The field of public health nursing is one that focuses on health needs of the whole community. Public health nurses practice as generalists and provide care in the home, school, workplace and various community settings. A number of people and events have shaped the profession of public health nursing. In 1918 Lillian Wald, a nurse from New York City, promoted the beginnings of public health nursing. Loretta Ford co-developed the first nurse practitioner program in 1965. (Jones and Bartlett Learning, LLC, 2012) Florence Nightingale, considered the “mother” of modern nursing, stressed the importance of data collection in nursing, something that is paramount to the public health context. Nightingale’s work also led to the introduction of nursing research and evidence-based practice. The industrial revolution was a period of advancement for public health nursing, in that Nightingale and citizens like her attempted to address poor health conditions in the home by reaching out to inform families in home and community settings. Nightingale’s “Notes on Nursing” (1992) was written for non-nurses who had the role of caring for family members and specifically addressed points Nightingale believed would improve the health of the home. She advanced the idea that prevention was more cost effective than treating illness, a concept the health profession has embraced. (Jones and Bartlett Learning, LLC, 2012)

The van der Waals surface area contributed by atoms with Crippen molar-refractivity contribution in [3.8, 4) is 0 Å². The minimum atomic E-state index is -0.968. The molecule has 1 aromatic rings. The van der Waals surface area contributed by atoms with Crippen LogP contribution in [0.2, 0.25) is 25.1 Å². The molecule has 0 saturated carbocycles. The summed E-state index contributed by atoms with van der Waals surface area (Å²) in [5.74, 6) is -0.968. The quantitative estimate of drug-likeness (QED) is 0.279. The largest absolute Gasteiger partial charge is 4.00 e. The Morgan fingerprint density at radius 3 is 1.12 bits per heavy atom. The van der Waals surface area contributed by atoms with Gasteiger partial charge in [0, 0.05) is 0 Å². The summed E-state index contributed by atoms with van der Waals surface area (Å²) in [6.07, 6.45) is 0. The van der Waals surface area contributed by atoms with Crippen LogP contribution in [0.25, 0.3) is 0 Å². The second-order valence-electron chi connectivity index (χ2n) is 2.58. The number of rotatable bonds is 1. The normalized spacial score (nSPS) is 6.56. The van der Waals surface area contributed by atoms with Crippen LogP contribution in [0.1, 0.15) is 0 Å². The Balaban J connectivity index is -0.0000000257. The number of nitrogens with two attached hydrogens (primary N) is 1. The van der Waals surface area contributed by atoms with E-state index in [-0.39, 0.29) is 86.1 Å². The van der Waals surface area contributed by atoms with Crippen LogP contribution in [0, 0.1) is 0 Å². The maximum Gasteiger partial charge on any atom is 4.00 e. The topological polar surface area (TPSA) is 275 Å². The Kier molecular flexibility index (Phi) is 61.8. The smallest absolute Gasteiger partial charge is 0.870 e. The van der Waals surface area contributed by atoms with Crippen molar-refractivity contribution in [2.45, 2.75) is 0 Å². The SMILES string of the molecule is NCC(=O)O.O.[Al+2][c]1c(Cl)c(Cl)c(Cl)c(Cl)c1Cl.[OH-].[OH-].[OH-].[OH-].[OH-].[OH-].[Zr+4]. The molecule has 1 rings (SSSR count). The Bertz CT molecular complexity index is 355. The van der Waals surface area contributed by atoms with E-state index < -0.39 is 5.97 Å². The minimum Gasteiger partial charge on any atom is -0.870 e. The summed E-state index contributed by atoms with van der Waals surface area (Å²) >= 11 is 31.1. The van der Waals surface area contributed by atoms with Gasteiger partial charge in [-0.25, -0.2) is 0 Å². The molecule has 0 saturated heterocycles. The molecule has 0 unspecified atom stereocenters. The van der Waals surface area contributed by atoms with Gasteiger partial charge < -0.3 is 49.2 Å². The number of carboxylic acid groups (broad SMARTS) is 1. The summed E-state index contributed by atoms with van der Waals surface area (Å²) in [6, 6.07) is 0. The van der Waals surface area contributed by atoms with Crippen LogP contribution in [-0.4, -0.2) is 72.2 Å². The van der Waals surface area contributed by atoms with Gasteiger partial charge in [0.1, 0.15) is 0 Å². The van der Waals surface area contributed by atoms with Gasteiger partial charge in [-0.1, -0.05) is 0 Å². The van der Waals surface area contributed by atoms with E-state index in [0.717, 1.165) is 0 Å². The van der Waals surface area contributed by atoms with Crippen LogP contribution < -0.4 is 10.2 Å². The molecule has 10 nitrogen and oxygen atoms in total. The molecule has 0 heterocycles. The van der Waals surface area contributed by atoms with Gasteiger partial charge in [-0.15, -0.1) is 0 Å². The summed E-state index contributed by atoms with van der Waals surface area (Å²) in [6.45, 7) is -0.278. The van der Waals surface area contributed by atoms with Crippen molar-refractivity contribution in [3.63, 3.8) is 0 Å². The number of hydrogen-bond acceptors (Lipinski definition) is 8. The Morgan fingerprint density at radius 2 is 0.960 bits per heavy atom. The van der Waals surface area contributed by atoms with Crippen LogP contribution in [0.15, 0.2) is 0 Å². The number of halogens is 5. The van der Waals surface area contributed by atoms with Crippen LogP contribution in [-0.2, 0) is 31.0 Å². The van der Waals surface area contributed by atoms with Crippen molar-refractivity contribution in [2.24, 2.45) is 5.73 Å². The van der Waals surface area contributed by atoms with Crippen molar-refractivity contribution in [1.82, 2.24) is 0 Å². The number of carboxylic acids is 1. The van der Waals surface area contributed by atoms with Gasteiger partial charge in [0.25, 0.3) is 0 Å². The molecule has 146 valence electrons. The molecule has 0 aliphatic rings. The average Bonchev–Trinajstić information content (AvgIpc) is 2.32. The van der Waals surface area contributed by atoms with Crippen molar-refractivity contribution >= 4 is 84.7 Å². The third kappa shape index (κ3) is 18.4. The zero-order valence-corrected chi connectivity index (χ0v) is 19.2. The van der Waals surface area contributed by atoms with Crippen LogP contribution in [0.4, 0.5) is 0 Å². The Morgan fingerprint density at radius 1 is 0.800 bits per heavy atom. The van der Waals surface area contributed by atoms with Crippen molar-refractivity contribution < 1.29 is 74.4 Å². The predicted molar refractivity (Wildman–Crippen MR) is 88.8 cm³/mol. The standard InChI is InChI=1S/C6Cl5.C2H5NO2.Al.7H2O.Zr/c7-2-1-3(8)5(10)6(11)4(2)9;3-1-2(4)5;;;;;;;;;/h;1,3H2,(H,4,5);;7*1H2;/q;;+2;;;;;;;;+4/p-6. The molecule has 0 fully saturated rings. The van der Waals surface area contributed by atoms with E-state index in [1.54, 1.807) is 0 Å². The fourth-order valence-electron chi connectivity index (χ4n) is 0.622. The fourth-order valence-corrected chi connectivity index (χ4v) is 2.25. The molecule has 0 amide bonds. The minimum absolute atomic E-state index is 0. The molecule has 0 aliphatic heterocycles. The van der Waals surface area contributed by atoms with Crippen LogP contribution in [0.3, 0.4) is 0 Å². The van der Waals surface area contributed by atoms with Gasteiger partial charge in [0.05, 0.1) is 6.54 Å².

Public health nursing has given nurses status in their own right as healthcare professionals. Before the important work of nurses such as Wald, Ford, and Nightingale, nursing positions were filled by low-income women, often prostitutes, and instructed to be “devoted and obedient”. (Jones and Bartlett Learning, LLC, 2012) Within the field of public health nursing, nurses serve a direct-care role to families and communities, educating citizens on health practices, gathering data, conducting their own research, drawing conclusions, putting together care plans, and publishing their findings to the advancement of medicine.
Jones and Bartlett Learning, LLC. (2012). The Profession of Nursing. Retrieved from jbpub.com: http://samples.jbpub.com/9781449649029/46066_CH01_6031.pdf